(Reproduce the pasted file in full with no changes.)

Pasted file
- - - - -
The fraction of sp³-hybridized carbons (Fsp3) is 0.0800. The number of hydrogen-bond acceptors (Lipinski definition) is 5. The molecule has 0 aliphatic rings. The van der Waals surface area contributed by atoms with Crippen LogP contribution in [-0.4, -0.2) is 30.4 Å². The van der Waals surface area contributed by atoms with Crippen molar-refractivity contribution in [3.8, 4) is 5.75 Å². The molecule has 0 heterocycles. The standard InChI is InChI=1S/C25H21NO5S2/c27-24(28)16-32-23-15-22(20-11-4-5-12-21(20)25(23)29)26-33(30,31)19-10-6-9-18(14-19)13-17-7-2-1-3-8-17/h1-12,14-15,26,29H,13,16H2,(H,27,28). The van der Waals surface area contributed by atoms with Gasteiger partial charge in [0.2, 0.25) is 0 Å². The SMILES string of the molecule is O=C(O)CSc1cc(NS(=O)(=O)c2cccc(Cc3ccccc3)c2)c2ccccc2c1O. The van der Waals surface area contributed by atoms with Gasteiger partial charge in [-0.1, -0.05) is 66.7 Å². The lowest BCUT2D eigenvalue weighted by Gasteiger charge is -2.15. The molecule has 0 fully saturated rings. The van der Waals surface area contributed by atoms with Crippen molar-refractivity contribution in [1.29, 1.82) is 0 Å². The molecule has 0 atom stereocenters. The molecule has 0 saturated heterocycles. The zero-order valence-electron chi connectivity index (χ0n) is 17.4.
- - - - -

The fraction of sp³-hybridized carbons (Fsp3) is 0.0800. The number of hydrogen-bond acceptors (Lipinski definition) is 5. The molecule has 0 aliphatic rings. The van der Waals surface area contributed by atoms with Crippen LogP contribution in [-0.4, -0.2) is 30.4 Å². The van der Waals surface area contributed by atoms with Crippen molar-refractivity contribution in [3.8, 4) is 5.75 Å². The molecule has 0 heterocycles. The standard InChI is InChI=1S/C25H21NO5S2/c27-24(28)16-32-23-15-22(20-11-4-5-12-21(20)25(23)29)26-33(30,31)19-10-6-9-18(14-19)13-17-7-2-1-3-8-17/h1-12,14-15,26,29H,13,16H2,(H,27,28). The van der Waals surface area contributed by atoms with Gasteiger partial charge in [0.2, 0.25) is 0 Å². The SMILES string of the molecule is O=C(O)CSc1cc(NS(=O)(=O)c2cccc(Cc3ccccc3)c2)c2ccccc2c1O. The van der Waals surface area contributed by atoms with Gasteiger partial charge in [-0.1, -0.05) is 66.7 Å². The lowest BCUT2D eigenvalue weighted by Gasteiger charge is -2.15. The molecule has 0 fully saturated rings. The van der Waals surface area contributed by atoms with Crippen molar-refractivity contribution in [1.29, 1.82) is 0 Å². The molecule has 0 atom stereocenters. The molecule has 0 saturated heterocycles. The zero-order valence-electron chi connectivity index (χ0n) is 17.4.